So he pulled his boxers on and tugged them low on his hips, finger-combed his curly hair into some sort of order, and took a deep breath. How hard could it be to convince Carden that he ought to... well. Make out. Or. Something. And then he’d be all sleepy and content and drift off, Kevin could brain him with a lamp, and escape.
He walked into the room, trying to roll his hips or something and mostly just walking like he had a splinter in his foot.
Carden glanced up, ran his eyes lazily over Kevin, and then laughed. Kevin felt his cheeks heat up, the flush spreading down his neck, over his chest, and crossed his arms defensively.
“Not gonna work,” Carden said, still grinning. He patted Kevin companionably on the cheek. “Nice try though.”
“No, I—” Desperate measures and all that (and maybe Kevin really, really wanted to know what it was like), so Kevin kissed him, a clumsy, awkward, painful kiss that landed somewhere between his bottom lip and his chin. Carden pulled away and sighed.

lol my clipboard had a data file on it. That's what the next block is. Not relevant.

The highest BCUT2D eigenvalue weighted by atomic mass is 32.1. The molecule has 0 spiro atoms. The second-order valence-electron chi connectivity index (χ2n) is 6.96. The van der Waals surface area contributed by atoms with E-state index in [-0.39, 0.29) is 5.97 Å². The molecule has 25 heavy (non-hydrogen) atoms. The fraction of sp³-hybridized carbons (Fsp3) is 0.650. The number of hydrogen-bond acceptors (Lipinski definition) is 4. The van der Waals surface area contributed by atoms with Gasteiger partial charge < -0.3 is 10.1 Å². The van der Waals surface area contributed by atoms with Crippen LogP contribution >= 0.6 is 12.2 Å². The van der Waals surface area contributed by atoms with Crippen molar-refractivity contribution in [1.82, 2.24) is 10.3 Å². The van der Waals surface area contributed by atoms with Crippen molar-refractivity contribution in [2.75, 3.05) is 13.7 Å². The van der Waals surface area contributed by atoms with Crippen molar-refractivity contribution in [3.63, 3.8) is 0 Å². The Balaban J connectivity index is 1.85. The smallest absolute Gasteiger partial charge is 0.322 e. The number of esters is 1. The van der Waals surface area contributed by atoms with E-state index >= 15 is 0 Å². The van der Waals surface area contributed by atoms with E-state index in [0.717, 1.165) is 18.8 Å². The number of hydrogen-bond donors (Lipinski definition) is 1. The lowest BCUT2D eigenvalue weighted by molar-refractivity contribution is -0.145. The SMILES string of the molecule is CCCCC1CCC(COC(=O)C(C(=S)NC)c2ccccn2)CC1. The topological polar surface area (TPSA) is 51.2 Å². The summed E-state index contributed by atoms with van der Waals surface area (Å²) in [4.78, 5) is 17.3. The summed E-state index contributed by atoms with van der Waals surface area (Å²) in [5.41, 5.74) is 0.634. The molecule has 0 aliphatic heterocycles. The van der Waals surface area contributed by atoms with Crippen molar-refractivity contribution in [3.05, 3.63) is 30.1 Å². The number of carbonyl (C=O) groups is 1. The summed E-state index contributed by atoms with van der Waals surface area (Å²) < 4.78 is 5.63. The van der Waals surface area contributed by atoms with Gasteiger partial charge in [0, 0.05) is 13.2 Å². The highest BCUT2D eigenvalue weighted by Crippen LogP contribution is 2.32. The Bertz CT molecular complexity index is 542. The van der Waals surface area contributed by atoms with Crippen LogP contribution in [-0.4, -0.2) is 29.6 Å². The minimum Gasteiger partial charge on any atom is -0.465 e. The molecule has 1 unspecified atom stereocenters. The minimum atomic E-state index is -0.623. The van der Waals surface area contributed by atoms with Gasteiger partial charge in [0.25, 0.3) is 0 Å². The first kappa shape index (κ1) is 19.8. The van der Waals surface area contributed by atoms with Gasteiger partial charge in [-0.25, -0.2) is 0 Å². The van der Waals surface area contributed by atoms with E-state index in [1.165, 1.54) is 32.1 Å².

“Do it right, at least,” he said in a low voice before kissing Kevin, mouth open, wet, against his, hot brushes of his tongue against Kevin’s bottom lip, coaxing and playful.
Kevin hadn’t ever been kissed like that before and his mouth dropped open a tiny bit in shock, which was all Carden needed before he had Kevin backed up against the wall, one hand pressed flat to the wall over his shoulder, the other on Kevin’s hip, his tongue pushing into his mouth.
Carden made a low, growly sound and Kevin shuddered, opened his mouth further, and brushed his tongue shyly against Carden’s.